In the city I live in, there is currently a shortage of free menstrual items for women and young girls who are homeless, low-income, or living in poverty. It has been so problematic that a woman and her friends took the initiative to start a donation campaign exclusively to collect pads and tampons.
Over a year ago I had asked a local church if we could do a women’s hygiene donation drive, the response of one of the women’s ministry leaders was that it had to be at one of the women’s events. This caught me off guard. Why did this important need have to be regulated to women’s ministry? What would happen if this need was advertised in the Sunday bulletin. Would it really make both men and women uncomfortable? Are periods only a woman’s issue?
I sometimes feel that that Church is only comfortable with blood if it is associated with Jesus being tortured on a cross. Not many seem to object to images of a bloody Jesus hanging from the cross despite the fact that he is no longer on the cross. Jesus defeated the cross, he is resurrected in heaven, free from the blood and gore caused by the Roman torture devise. Yet we can’t let go of that bloody image. In fact, we are so attached to the blood of Christ that we celebrate it and pretend to drink it during the Eucharist. I’m not saying we should not remember how gruesome the crucifixion was; that would be minimizing the amazingness of Christ’s sacrifice; what I’m getting at is our acceptance of a bloody Jesus and the rejection of a bloody woman.
Niddah is a Hebrew word used to describe a woman who is menstruating or a woman who hasn’t completed her ritual bath requirement. The literal word niddah means “removed” and is also used to mean “cast out”.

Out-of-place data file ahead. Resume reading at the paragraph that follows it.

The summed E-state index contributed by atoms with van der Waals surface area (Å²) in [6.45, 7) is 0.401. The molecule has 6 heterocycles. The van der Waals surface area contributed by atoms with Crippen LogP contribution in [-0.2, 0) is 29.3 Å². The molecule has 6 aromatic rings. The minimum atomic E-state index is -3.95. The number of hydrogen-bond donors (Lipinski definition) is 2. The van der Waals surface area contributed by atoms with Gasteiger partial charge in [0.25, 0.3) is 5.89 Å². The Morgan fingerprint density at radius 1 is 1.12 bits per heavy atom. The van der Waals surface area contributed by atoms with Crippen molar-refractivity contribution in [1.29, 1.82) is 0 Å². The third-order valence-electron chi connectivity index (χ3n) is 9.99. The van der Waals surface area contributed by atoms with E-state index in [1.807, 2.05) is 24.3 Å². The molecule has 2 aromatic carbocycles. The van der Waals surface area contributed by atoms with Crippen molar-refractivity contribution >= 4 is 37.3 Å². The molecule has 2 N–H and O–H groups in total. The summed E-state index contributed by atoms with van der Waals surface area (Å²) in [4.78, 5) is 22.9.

“When a woman has a discharge of blood that is her regular discharge from her body, she shall be in her impurity for seven days, and whoever touches her shall be unclean until the evening. Everything upon which she lies during her impurity shall be unclean; everything also upon which she sits shall be unclean. Whoever touches her bed shall wash his clothes, and bathe in water, and be unclean until the evening. Whoever touches anything upon which she sits shall wash his clothes, and bathe in water, and be unclean until the evening; whether it is the bed or anything upon which she sits, when he touches it he shall be unclean until the evening. If any man lies with her, and her impurity falls on him, he shall be unclean seven days; and every bed on which he lies shall be unclean.” Leviticus 15:19-24
“If she is cleansed of her discharge, she shall count seven days, and after that she shall be clean. On the eighth day she shall take two turtledoves or two pigeons and bring them to the priest at the entrance of the tent of meeting. The priest shall offer one for a sin offering and the other for a burnt offering; and the priest shall make atonement on her behalf before the Lord for her unclean discharge.” Leviticus 15:28-30
How nice of the priest to make an atonement for the SIN of a woman having a period. Something that she has no control over, something that is a healthy part of being a woman.
Christianity doesn’t have any purity laws, but when it comes to menstruation, we certainly act as if it is impure by not allowing it to be a topic that is openly discussed among both men and woman. We treat women and their periods as impure when we glorify the bloody stories of war, murder, and genocide found in the bible, but then shame anything that has to do with women who bleed.
If there are food banks, domestic violence safe houses, or shelters in your area; consider finding out if they need any menstrual products and donate proudly without shame or embarrassment. Let’s change the discourse about women and their periods from one of sin to that of being a gift from God. Sometimes periods don’t feel like a gift from God, but they are. Consider that without a proper menstrual cycle some women wouldn’t be able to get pregnant. Similar to the beauty of the cross, is the beauty of menstruation.